Getting out of a capital city and into the countryside couldn’t be easier than a daytrip north of Copenhagen, where beaches and forests beckon.
In the midst of the glorious landscape, world-class collections of both modern and impressionist art can be found in buildings that show Scandinavian design at its best.
Both Louisiana Museum of Modern Art and Ordrupgaard can be visited in one day trip from Copenhagen, using Copenhagen’s excellent public transport infrastructure. Louisiana is a short walk from regional train station Humlebæk (20 minutes by direct train from Nørreport Station, end station Helsingør) while Ordupgaard is best reached using bus no. 185. Visiting both of them allows the traveler not only to see some great works of art but also to get the best of both coast and woodland.
The modern extension of art museum Ordrupgaard, and its surrounding park. — Photo courtesy of Simon Helle Nielsen
We suggest visiting Ordrupgaard first. A lavish country home built in the early 20th-century, it first opened as a museum in the 1950s. The original building now has a contrasting modern extension by acclaimed Iraqi architect Zaha Hadid, and houses an extensive collection of French impressionist painting as well as many important works from the Danish Golden Age of art in the 1800s. In addition, Ordupgaard puts on some great temporary exhibitions showcasing living as well as historical artists, and its roaming park is freely available to wander around: adjoining these grounds is a house built by the Danish designer Finn Juel, which is now attached to the art museum.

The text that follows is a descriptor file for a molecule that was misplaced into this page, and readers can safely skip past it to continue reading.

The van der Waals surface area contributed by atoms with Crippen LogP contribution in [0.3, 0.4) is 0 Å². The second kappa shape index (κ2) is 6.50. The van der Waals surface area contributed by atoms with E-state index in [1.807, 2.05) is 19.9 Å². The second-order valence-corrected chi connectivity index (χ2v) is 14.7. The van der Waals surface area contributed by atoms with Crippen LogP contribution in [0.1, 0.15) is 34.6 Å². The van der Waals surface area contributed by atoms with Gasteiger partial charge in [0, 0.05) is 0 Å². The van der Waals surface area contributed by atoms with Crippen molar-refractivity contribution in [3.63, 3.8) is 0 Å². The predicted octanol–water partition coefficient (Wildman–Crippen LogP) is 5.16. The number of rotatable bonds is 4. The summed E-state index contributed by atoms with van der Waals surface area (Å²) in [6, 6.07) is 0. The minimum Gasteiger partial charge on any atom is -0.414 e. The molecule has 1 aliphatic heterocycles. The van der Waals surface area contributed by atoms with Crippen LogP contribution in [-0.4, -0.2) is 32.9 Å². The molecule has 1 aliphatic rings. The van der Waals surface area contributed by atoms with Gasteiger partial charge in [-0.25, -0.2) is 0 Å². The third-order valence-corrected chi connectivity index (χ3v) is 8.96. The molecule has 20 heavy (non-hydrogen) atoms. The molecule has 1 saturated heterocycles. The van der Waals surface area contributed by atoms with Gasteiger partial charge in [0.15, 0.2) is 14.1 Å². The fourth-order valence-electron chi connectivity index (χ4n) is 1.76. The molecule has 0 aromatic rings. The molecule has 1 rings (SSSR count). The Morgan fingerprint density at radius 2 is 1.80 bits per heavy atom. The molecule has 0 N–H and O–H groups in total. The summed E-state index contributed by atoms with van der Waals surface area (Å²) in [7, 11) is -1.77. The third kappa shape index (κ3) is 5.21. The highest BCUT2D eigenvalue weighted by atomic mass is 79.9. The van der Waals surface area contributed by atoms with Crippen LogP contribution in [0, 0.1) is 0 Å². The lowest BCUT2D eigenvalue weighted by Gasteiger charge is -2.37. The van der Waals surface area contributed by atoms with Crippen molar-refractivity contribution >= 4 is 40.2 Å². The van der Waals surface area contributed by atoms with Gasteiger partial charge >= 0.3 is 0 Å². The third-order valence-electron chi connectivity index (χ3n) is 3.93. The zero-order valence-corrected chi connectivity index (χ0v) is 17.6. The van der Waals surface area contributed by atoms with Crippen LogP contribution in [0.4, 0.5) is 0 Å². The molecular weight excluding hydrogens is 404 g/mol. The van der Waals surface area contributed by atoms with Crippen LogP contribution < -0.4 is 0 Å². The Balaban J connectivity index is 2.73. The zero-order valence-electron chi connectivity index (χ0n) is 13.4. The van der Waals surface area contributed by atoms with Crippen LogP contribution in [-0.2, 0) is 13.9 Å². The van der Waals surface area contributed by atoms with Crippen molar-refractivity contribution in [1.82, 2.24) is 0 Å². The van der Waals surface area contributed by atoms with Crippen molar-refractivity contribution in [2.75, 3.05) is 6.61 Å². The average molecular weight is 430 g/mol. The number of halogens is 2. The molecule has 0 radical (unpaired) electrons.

Bridge in grounds of Louisiana Museum of Modern Art. — Photo courtesy of Sakena
On the other side of the royal hunting forest Jægersborg Dyrehave, one of Scandinavia's leading museums for contemporary art, Louisiana, sits perfectly on the Øresund coast between Copenhagen and Helsingør. Like Ordrupgaard, Louisiana blends a country residence with a modern extension, and sits in an attractive park. Louisiana's grounds have been made into a sculpture park and the walk around the reclining figures of English sculptor Henry Moore is boosted by views out to Sweden.
One of the Giacometti sculptures in Louisiana and the gardens beyond. — Photo courtesy of Pedro Layant
If you visit Louisiana during the week, the museum is open as late as 10pm, meaning you can stay for dinner at the excellent onsite restaurant and – if visiting in summer – enjoy the great long days of Scandinavia, when the sun doesn’t set until 11pm. The museum has some great pieces by the Italian sculptor Giacometti - and don't miss out either on the museum's south wing extension, home to its newest acquisition, the monumental Hockney painting A Closer Grand Canyon.